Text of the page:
Men on a Mission

Via the estimable Mr Worstall, purveyor of the ever excellent Britblg Roundup (now at #40) and editor of this year’s must have Christmas gift; 2005: Blogged, in which your humble chronicler gets a mention – buy the book and have all the fun of RSS feeds in the bath without the risk of electrocution (that’s enough shilling for now) – we fine that PC Copperfield is back (Yay!)and in fine form with this quiz on the rivetting subject topic of inane Police slogans. Surely a candidate for a Mastermind specialist subject if ever there was one.

All of which puts me in mind of an email I received a couple of years back, in my previous job, from the local Fire Service, which happily informed me that they were in the process of trying to come up with a new mission statement and could I, therefore, send then a copy of my employers mission statement and any ideas I might have to help them with this monumentally important task.

The truth is, I never did get around to replying [how remiss of me] not because my employer didn’t have a mission ststement – it did, although ironically, for those who know about such things, our mission statement was actually a vision statement while our vision statement actually set out our mission (not that management could ever figure that one out) – or because I was lacking in ideas but because I really couldn’t think of a way to respond which didn’t involve pointing out that whatever they came up with, if it didn’t start out by mentioning the importance of putting out fires then I for one would not be coughing up for that portion of my council tax bill which paid the wages of the idiots writing the mission statement.

Maybe I’m being rather too prosaic here but ‘We put out fires’ seems to be a pretty fair mission statement for a Fire Brigade in much the same way as ‘We catch criminals’ works for me when it comes to the matter of a mission statement for the local constabulary – anything else they might want to add to that would be fine if a touch extraneous, but I think both capture the basics of the public’s legitimate expectations of their emergency services.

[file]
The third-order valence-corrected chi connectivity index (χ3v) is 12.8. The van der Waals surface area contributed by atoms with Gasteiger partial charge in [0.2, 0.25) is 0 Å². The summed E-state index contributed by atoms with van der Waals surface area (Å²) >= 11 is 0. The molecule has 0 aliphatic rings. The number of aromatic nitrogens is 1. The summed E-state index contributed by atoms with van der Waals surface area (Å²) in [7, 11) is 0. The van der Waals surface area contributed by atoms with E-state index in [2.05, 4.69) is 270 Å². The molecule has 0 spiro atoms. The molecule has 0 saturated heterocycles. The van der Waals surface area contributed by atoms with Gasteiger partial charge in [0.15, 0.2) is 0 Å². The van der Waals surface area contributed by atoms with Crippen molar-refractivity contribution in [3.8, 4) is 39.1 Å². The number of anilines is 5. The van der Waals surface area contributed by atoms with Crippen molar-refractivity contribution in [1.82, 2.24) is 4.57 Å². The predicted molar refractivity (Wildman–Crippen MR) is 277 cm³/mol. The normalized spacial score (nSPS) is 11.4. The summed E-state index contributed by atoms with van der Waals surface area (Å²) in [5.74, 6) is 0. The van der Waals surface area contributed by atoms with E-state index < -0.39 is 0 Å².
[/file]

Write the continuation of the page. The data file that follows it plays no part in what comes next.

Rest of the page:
Being a firm believer in the principle of ‘less is more’ there are one or two other professions where such a plain-speaking approach would be refreshing, for instance:

Accountancy – We hide your money from the Taxman
Inland Revenue – We take your money and prosecute your accountant
Solicitors/Barristers – Win or lose, we always get paid

I’m sure you can think of others…

  • My employer’s mission statement is “make as much money for Oscar as possible”.

    I am self-employed.

  • wiggles

    Politicians – We tell the truth. Trust us, we’re politicans.

  • Is this the Ronseal school of mission statements – vacuous statements of the bleeding obvious?

    Perhaps lawyers should have a variant on the old John Lewis motto, say “Never knowingly underpaid”.

    Sun journalists could borrow the Napoleonic French saying “To lie like a bulletin”. Hmmm, mission accomplished there, I think.

    What about landfill sites? “Creating tomorrow’s archaeology today.”

    I had to write a mission statement for our museums service recently, but that’s another story.